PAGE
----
M8 if I step back and see the big picture I see a wagonload of RAF and RAAF documents all stating the same, and ONE RAAF tst saying something different.

    BTW if you're problem is that the Australian tests are being ignored, keep in mind that both performance and consumption tests were performed with the Mk VIII JF 934. The highest top speed measured was ~635 km/h. Again, that's the same plane from which the 10 mpg figure originates from.

    So, should we use JF 934 as representative, because if we do, we should use the performance figures obtained on it as well.

    As for Mike Willians, he seems to ignore tests from Messerschmitt AG as well, if they show high performance, but that's old story. Messerschmitt rated it's planes quite higher and Rechlin rated the planes quite higher and the datasheets issued by the LW Quartermeister rated the planes quite higher than Mike Williams seems to admit.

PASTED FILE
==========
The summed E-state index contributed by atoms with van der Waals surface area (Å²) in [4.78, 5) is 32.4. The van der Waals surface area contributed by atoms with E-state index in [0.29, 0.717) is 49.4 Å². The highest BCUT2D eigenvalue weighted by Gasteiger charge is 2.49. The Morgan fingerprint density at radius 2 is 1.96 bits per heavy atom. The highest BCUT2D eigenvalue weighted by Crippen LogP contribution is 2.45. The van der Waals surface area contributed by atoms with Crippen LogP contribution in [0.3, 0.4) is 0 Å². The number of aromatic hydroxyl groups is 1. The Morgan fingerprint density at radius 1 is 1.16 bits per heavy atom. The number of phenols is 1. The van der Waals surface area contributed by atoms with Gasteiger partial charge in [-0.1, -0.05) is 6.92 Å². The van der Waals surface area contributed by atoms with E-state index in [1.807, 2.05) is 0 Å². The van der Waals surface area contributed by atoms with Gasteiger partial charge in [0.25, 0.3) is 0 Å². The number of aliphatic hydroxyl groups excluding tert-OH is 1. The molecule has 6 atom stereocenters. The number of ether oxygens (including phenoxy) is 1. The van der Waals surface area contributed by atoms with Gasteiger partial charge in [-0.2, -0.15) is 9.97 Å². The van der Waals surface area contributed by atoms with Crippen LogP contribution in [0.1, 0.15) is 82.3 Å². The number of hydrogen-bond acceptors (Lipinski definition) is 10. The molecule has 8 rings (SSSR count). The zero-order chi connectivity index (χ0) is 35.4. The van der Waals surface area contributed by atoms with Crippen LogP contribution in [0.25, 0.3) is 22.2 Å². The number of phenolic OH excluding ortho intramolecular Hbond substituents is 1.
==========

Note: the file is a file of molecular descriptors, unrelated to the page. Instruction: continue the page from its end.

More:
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  6. #56
    Originally posted by Kurfurst__:
    Dear Pizza Man,

    Feel free to ignore the mass of RAF's datasheets and be entitled to your position. You may have missed that one below for example http://i38.photobucket.com/albums/e1..._milleage2.jpg

    OTOH the whole question of mileage is rather irreveleant, since both the RAF and RAAF gives consistent ranges of 434-450 miles for Mk IXs on 85 gallons and 740 miles for Mk VIII on 120. Whatever the mileage was, that was their maximum range, unless one claims he knows better than the RAF..
    I never disputed the ranges. I only had a problem with you comparing mileages that were inconsistent with each other.
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  7. #57

    You guys are very knowledgeable!!

    Does anybody have any links for pictures of the JATO used on the Seafires? I’m diving off Southampton and I have found what seems to be a pair of rockets that have been jettisoned (as well as gas tanks) - it’d be interesting to see them before they’ve been underwater for 60/70 years! Apologies if this has been talked about already!

    They’re about 1.5meters long,